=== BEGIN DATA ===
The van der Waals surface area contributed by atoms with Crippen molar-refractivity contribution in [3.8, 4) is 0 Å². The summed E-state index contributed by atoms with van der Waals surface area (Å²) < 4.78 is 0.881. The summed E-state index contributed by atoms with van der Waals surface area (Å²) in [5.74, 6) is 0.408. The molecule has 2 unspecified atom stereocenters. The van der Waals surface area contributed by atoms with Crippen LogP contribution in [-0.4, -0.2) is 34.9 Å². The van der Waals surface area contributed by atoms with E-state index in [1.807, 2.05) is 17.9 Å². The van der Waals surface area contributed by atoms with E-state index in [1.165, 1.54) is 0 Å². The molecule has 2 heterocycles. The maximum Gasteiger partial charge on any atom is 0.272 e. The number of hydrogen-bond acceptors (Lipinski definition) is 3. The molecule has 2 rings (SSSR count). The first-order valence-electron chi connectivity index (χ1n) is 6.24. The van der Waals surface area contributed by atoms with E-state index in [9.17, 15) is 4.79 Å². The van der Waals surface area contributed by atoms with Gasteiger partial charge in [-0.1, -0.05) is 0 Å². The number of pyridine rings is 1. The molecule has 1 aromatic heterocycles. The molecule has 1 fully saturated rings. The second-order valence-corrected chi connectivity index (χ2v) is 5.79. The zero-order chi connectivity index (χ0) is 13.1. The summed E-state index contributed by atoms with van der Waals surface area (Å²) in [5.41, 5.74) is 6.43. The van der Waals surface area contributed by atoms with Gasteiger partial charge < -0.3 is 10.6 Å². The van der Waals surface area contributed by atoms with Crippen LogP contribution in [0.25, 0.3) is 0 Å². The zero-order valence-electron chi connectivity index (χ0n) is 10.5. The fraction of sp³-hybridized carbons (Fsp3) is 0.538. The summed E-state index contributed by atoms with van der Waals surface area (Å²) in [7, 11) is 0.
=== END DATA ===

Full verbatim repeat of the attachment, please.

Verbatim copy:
The van der Waals surface area contributed by atoms with Crippen molar-refractivity contribution in [3.8, 4) is 0 Å². The summed E-state index contributed by atoms with van der Waals surface area (Å²) < 4.78 is 0.881. The summed E-state index contributed by atoms with van der Waals surface area (Å²) in [5.74, 6) is 0.408. The molecule has 2 unspecified atom stereocenters. The van der Waals surface area contributed by atoms with Crippen LogP contribution in [-0.4, -0.2) is 34.9 Å². The van der Waals surface area contributed by atoms with E-state index in [1.807, 2.05) is 17.9 Å². The van der Waals surface area contributed by atoms with E-state index in [1.165, 1.54) is 0 Å². The molecule has 2 heterocycles. The maximum Gasteiger partial charge on any atom is 0.272 e. The number of hydrogen-bond acceptors (Lipinski definition) is 3. The molecule has 2 rings (SSSR count). The first-order valence-electron chi connectivity index (χ1n) is 6.24. The van der Waals surface area contributed by atoms with E-state index in [9.17, 15) is 4.79 Å². The van der Waals surface area contributed by atoms with Gasteiger partial charge in [-0.1, -0.05) is 0 Å². The number of pyridine rings is 1. The molecule has 1 aromatic heterocycles. The molecule has 1 fully saturated rings. The second-order valence-corrected chi connectivity index (χ2v) is 5.79. The zero-order chi connectivity index (χ0) is 13.1. The summed E-state index contributed by atoms with van der Waals surface area (Å²) in [5.41, 5.74) is 6.43. The van der Waals surface area contributed by atoms with Gasteiger partial charge < -0.3 is 10.6 Å². The van der Waals surface area contributed by atoms with Crippen LogP contribution in [0.25, 0.3) is 0 Å². The zero-order valence-electron chi connectivity index (χ0n) is 10.5. The fraction of sp³-hybridized carbons (Fsp3) is 0.538. The summed E-state index contributed by atoms with van der Waals surface area (Å²) in [7, 11) is 0.